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First-Generation Resource Guide

Resource guide for ASU First-Generation students to learn about resources available at ASU Library

Getting Started

We understand that research can be overwhelming when you are beginning. Here are a few steps to get your research journey started. Remember: if you need support, reach out to us at Ask A Librarian. We are here for YOU! 

For more information on how to research using the ASU Library, visit our First-Year Composition library guide. 

How To Research

STEP 1: IDENTIFY YOUR TOPIC

SUMMARY: Brainstorm topic ideas using the internet and library resources, then state your topic as a question. For example, if you are interested in finding out about self esteem in teenagers, you might pose the question, "What effect does use of Instagram have on self esteem of High School students?" 

 

STEP 2: DEVELOP YOUR RESEARCH QUESTION

SUMMARY: Watch videos, read articles, and explore more information around the topic that you chose. Take notes on what you find most interesting and engaging about your topic. Ask yourself the 5 W's: who, what, where, when, and why. Use the answers to these questions to formulate an open ended research question. 

 

STEP 3: FIND BACKGROUND INFORMATION

SUMMARY: Learn more about your topic by reading articles in encyclopedias. Note any interesting topics or information in the bibliographies at the end of the encyclopedia articles and keep a research notebook on the related topics and key words you find. Use this new information to identify the main concepts or keywords in your question.

 

STEP 4: DEVELOP A SEARCH STRATEGY TO FIND ADDITIONAL RESOURCES

Nearly everyone is aware of and uses Google and its other services, Google ScholarGoogle BooksGoogle NewsYouTube, etc., to search and find information on the open Internet, but there are special tips and tricks to easily searching for good information. Searching in the library databases and catalog using keywords, limiters, and boolean phrases will yield higher quality scholarly resources for your paper.

 

STEP 5: USE THE LIBRARY TO RESEARCH ARTICLES AND INFORMATION

SUMMARY: Use guided keyword searching to find materials on your topic. Copy the article permalink/URL or write down the citation (author, title,etc.) and the location information (call number and library) if you find a physical book on your topic. When you pull the book from the shelf, look at the bibliography for additional sources.

 

STEP 6: EVALUATE WHAT YOU FIND

SUMMARY: See Know Your Sources and Is It Scholarly? handouts for suggestions on evaluating the quality of the books, articles, and online sources you located.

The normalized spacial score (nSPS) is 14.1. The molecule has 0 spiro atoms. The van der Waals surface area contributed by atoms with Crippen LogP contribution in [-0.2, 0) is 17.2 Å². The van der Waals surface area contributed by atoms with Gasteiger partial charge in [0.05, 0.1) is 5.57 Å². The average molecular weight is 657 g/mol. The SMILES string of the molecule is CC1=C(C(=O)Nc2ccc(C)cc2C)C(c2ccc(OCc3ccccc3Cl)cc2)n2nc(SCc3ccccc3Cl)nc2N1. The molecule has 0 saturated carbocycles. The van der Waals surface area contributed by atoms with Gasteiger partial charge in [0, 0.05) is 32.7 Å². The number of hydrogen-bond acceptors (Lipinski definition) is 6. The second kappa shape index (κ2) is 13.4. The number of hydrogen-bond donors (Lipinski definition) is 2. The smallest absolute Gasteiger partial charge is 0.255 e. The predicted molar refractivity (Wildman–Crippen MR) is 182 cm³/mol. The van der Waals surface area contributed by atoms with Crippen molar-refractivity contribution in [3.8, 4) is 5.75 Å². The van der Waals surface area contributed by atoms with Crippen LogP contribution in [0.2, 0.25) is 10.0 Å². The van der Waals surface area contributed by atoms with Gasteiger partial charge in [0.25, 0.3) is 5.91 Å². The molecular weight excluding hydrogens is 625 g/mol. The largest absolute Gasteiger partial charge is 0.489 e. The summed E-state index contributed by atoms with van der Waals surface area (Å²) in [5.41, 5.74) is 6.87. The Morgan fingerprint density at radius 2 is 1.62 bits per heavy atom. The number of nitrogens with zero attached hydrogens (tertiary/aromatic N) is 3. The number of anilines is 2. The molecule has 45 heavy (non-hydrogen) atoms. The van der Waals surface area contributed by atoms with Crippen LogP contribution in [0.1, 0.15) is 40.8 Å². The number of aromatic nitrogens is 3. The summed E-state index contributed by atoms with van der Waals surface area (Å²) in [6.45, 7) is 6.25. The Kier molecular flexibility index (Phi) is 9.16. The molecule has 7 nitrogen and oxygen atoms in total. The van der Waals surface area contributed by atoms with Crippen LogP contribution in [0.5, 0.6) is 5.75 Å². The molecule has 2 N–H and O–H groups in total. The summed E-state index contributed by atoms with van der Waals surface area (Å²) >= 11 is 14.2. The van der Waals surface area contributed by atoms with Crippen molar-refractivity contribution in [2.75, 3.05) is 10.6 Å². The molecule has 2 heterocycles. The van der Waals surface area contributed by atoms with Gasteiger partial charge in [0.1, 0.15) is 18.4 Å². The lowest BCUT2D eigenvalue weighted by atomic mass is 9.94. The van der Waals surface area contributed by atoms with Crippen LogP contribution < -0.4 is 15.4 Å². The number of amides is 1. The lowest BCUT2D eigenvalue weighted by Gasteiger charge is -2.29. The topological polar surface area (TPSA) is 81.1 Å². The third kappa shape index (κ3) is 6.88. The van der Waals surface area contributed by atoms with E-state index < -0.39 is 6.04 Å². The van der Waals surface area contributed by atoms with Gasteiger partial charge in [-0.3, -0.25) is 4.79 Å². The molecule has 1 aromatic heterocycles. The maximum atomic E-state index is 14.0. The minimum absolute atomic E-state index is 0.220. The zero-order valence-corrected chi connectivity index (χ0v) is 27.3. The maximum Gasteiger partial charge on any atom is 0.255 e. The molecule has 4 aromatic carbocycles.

Watch on YouTube: How to find citations and references and The Problem with Fake News

If you have found too many or too few sources, you may need to narrow or broaden your topic. If you get stuck, ask a librarian for help.

 

STEP 7: CITE WHAT YOU FIND 

Give credit where credit is due; cite your sources.

Citing or documenting the sources used in your research serves two purposes, it gives proper credit to the authors of the materials used, and it allows those who are reading your work to duplicate your research and locate the sources that you have listed as references. When other authors cite their sources properly, you can also use their research to help you with your own!

Knowingly representing the work of others as your own is plagiarism. Use the "plagiarism" tab in the library guide here to help you properly cite and avoid plagiarizing another persons work.

(To learn how to organize your references, visit our Citation Management Tool library guide.)

The ASU Library acknowledges the twenty-two Native Nations that have inhabited this land for centuries. Arizona State University's four campuses are located in the Salt River Valley on ancestral territories of Indigenous peoples, including the Akimel O’odham (Pima) and Pee Posh (Maricopa) Indian Communities, whose care and keeping of these lands allows us to be here today. ASU Library acknowledges the sovereignty of these nations and seeks to foster an environment of success and possibility for Native American students and patrons. We are advocates for the incorporation of Indigenous knowledge systems and research methodologies within contemporary library practice. ASU Library welcomes members of the Akimel O’odham and Pee Posh, and all Native nations to the Library.